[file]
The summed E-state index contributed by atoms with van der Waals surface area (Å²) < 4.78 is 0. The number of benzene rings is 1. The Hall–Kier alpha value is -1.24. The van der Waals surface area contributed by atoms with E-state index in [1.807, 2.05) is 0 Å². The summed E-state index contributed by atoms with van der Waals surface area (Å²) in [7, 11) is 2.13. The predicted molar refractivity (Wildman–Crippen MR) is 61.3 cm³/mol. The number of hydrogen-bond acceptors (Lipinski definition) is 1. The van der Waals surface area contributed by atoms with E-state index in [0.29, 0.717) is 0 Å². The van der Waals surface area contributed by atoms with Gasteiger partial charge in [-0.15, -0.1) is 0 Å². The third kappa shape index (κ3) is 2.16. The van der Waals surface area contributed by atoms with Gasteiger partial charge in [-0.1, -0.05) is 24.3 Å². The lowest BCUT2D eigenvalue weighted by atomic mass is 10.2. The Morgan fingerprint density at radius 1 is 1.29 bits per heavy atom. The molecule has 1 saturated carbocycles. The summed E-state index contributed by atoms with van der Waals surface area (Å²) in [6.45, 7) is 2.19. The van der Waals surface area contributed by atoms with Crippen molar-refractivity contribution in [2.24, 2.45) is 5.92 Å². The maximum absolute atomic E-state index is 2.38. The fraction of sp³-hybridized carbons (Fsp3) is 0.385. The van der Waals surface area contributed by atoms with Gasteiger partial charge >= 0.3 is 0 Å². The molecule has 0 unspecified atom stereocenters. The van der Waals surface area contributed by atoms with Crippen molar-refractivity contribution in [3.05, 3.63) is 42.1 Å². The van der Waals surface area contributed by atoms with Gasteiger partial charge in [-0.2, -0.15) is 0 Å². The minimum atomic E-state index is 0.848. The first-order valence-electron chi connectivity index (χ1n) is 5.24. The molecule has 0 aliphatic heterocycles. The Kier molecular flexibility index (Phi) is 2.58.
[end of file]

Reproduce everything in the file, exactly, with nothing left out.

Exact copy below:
The summed E-state index contributed by atoms with van der Waals surface area (Å²) < 4.78 is 0. The number of benzene rings is 1. The Hall–Kier alpha value is -1.24. The van der Waals surface area contributed by atoms with E-state index in [1.807, 2.05) is 0 Å². The summed E-state index contributed by atoms with van der Waals surface area (Å²) in [7, 11) is 2.13. The predicted molar refractivity (Wildman–Crippen MR) is 61.3 cm³/mol. The number of hydrogen-bond acceptors (Lipinski definition) is 1. The van der Waals surface area contributed by atoms with E-state index in [0.29, 0.717) is 0 Å². The van der Waals surface area contributed by atoms with Gasteiger partial charge in [-0.15, -0.1) is 0 Å². The third kappa shape index (κ3) is 2.16. The van der Waals surface area contributed by atoms with Gasteiger partial charge in [-0.1, -0.05) is 24.3 Å². The lowest BCUT2D eigenvalue weighted by atomic mass is 10.2. The Morgan fingerprint density at radius 1 is 1.29 bits per heavy atom. The molecule has 1 saturated carbocycles. The summed E-state index contributed by atoms with van der Waals surface area (Å²) in [6.45, 7) is 2.19. The van der Waals surface area contributed by atoms with Crippen molar-refractivity contribution in [2.24, 2.45) is 5.92 Å². The maximum absolute atomic E-state index is 2.38. The fraction of sp³-hybridized carbons (Fsp3) is 0.385. The van der Waals surface area contributed by atoms with Gasteiger partial charge >= 0.3 is 0 Å². The molecule has 0 unspecified atom stereocenters. The van der Waals surface area contributed by atoms with Crippen molar-refractivity contribution in [3.05, 3.63) is 42.1 Å². The van der Waals surface area contributed by atoms with Gasteiger partial charge in [-0.2, -0.15) is 0 Å². The minimum atomic E-state index is 0.848. The first-order valence-electron chi connectivity index (χ1n) is 5.24. The molecule has 0 aliphatic heterocycles. The Kier molecular flexibility index (Phi) is 2.58.